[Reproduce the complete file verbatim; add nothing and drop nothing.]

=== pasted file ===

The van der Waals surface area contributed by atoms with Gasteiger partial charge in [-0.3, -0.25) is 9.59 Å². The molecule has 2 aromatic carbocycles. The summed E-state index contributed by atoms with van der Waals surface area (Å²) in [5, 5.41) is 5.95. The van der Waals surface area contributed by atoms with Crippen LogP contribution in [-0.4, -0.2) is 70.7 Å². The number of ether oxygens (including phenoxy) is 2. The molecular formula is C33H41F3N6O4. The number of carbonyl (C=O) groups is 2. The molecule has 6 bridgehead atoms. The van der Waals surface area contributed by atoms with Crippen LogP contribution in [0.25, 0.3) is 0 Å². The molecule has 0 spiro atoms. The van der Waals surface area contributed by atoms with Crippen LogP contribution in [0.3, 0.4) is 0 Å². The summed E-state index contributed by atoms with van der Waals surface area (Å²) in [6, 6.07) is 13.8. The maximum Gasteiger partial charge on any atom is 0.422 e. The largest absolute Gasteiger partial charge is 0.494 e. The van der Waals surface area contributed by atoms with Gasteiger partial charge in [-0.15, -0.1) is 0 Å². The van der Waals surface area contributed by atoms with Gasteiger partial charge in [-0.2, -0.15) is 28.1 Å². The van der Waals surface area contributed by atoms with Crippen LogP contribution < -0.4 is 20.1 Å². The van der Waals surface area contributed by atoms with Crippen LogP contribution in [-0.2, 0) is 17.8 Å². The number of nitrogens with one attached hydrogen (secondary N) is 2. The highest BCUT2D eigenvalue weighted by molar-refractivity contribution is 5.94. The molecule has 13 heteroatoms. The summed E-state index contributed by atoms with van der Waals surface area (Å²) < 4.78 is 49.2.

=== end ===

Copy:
The van der Waals surface area contributed by atoms with Gasteiger partial charge in [-0.3, -0.25) is 9.59 Å². The molecule has 2 aromatic carbocycles. The summed E-state index contributed by atoms with van der Waals surface area (Å²) in [5, 5.41) is 5.95. The van der Waals surface area contributed by atoms with Crippen LogP contribution in [-0.4, -0.2) is 70.7 Å². The number of ether oxygens (including phenoxy) is 2. The molecular formula is C33H41F3N6O4. The number of carbonyl (C=O) groups is 2. The molecule has 6 bridgehead atoms. The van der Waals surface area contributed by atoms with Crippen LogP contribution in [0.25, 0.3) is 0 Å². The molecule has 0 spiro atoms. The van der Waals surface area contributed by atoms with Crippen LogP contribution in [0.3, 0.4) is 0 Å². The summed E-state index contributed by atoms with van der Waals surface area (Å²) in [6, 6.07) is 13.8. The maximum Gasteiger partial charge on any atom is 0.422 e. The largest absolute Gasteiger partial charge is 0.494 e. The van der Waals surface area contributed by atoms with Gasteiger partial charge in [-0.15, -0.1) is 0 Å². The van der Waals surface area contributed by atoms with Gasteiger partial charge in [-0.2, -0.15) is 28.1 Å². The van der Waals surface area contributed by atoms with Crippen LogP contribution < -0.4 is 20.1 Å². The van der Waals surface area contributed by atoms with Crippen LogP contribution in [-0.2, 0) is 17.8 Å². The number of nitrogens with one attached hydrogen (secondary N) is 2. The highest BCUT2D eigenvalue weighted by molar-refractivity contribution is 5.94. The molecule has 13 heteroatoms. The summed E-state index contributed by atoms with van der Waals surface area (Å²) < 4.78 is 49.2.